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mass of mankind, he says, follow seeming goods for real, bestowing hardly a thought upon true sweetness and light; --and to their lives,' he adds mournfully, who can give another and a better rhythm ?' But, although those chiefly attracted by sweetness and light will probably always be the young and enthusiastic, and culture must not hope to take the mass of mankind by storm, yet we will not therefore, for our own day and for our own people, admit and rest in the desponding sentence of Aristotle. For is not this the right crown of the long discipline of Hebraism, and the due fruit of mankind's centuries of painful schooling in self-conquest, and the just reward, above all, of the strenuous energy of our own nation and kindred in dealing honestly with itself and walking steadfastly according to the best light it knows,that when in the fulness of time it has reason and beauty offered to it, and the law of things as they really are, it should at last walk by this true light with the same staunchness and zeal with which it formerly walked by its imperfect light? And thus man's two great natural forces, Hebraism and Hellenism, will no longer be dissociated and rival, but will be a joint force of right thinking and strong doing to carry him on towards perfection. This is what the lovers of culture may perhaps dare to augur for such a nation
Therefore, however great the changes to be accomplished, and however dense the array of Barbarians, Philistines, and Populace, we will neither despair on the one hand, nor, on the other, threaten violent revolution and change. But we will look forward cheerfully and hopefully to 'a revolution, as the Duke of Wellington said, 'by due course of law ; though not exactly such laws as our Liberal friends are now, with their actual lights, fond of offering to us.
But if despondency and violence are both of them for. bidden to the believer in culture, yet neither, on the other hand, is public life and direct political action much permitted to him. For it is his business, as we have seen, to get the present believers in action, and lovers of political talking and doing, to make a return upon their own minds, scrutinise their stock notions and habits much more, value their present talking and doing much less ; in order that, by learning to think more clearly, they may come at last to act less confusedly. But how shall we persuade our Barbarian to hold lightly to his feudal usages; how shall we persuade our Nonconformist that his time spent in agitating for the abolition of church-establishments would have been better spent in getting worthier ideas of God and the ordering of the world, or his time spent in battling for voluntaryism in education better spent in learning to value and found a public and national culture ; how shall we persuade, finally, our Alderman-Colonel not to be content with sitting in the hall of judgment or marching at the head of his men of war, without some knowledge how to perform judgment and how to direct men of war,-how, I say, shall we persuade all these of this, if our Alderman-Colonel sees that we want to get his leadingstaff and his scales of justice for our own hands; or the Nonconformist, that we want for ourselves his platform ; or the Barbarian, that we want for ourselves his pre-eminency and function? Certainly they will be less slow to believe, as we want them to believe, that the intelligible law of things has in itself something desirable and precious, and that all place, function, and bustle are hollow goods without it, if they see that we ourselves can content, ourselves with this law and find in it our satisfaction, without making it an instru. ment to give us for ourselves place, function, and bustle.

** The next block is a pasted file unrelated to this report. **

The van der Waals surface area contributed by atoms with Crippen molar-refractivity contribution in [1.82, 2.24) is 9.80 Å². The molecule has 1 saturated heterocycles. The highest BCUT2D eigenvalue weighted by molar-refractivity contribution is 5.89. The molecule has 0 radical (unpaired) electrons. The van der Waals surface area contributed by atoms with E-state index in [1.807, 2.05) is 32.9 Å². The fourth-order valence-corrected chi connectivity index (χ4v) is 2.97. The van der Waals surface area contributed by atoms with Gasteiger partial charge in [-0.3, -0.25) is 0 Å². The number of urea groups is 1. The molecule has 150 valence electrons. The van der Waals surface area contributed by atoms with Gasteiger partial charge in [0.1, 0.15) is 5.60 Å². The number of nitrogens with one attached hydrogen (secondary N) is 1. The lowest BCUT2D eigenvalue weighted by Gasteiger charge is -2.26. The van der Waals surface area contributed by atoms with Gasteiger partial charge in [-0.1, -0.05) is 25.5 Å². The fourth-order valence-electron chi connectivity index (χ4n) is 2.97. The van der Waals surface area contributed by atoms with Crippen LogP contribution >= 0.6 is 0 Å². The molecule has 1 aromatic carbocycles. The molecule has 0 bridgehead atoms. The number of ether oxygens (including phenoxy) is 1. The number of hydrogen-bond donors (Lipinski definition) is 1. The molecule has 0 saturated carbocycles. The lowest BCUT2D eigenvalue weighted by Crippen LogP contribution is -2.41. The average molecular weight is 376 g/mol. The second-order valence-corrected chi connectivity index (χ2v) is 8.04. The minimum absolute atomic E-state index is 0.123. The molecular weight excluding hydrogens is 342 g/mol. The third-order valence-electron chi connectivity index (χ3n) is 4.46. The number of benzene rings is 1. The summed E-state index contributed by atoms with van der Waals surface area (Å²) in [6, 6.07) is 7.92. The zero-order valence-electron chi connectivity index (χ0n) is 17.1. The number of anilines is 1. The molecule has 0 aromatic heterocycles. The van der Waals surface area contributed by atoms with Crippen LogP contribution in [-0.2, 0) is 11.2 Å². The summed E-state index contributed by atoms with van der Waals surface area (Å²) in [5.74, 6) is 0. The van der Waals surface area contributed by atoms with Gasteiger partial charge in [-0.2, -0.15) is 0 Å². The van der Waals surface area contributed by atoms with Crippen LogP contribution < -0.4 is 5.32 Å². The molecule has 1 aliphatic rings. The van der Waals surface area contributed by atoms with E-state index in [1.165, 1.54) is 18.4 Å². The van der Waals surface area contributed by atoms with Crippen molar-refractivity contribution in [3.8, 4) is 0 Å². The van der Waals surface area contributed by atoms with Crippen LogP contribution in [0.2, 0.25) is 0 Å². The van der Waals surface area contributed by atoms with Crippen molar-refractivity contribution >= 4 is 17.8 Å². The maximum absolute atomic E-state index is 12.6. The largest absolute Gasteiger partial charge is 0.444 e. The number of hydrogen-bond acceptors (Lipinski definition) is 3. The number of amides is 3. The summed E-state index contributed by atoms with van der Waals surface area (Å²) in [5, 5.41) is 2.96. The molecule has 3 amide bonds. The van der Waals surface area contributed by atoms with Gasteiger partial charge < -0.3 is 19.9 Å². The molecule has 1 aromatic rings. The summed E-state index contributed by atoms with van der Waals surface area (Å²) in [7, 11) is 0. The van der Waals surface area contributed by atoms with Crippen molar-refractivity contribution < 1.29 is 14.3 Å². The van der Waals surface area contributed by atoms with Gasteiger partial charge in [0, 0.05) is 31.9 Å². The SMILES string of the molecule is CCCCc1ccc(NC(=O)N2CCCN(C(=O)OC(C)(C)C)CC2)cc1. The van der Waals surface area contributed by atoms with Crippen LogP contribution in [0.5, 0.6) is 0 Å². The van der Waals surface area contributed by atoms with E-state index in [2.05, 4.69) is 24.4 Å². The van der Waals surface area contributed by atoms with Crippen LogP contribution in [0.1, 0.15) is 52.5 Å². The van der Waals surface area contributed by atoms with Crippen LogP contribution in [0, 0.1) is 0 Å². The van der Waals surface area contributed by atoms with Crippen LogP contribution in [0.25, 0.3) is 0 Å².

And although Mr. Sidgwick says that social usefulness really means “losing oneself in a mass of disagreeable, hard, mechanical details,' and though all the believers in action are fond of asserting the same thing, yet, as to lose ourselves is not what we want, but to find ourselves through finding the intelligible law of things, this assertion too we shall not blindly accept, but shall sist and try it a little first. And if we see that because the believers in action, forgetting Goethe's maxim, ‘To act is easy, to think is hard,' imagine there is some wonderful virtue in losing oneself in a mass of mechanical details, therefore they excuse themselves from much thought about the clear ideas which ought to govern these details, then we shall give our chief care and pains to seeking out those ideas and to setting them forth; being persuaded that if we have the ideas firm and clear, the mechanical details for their execution will come a great deal more simply and easily than we now suppose.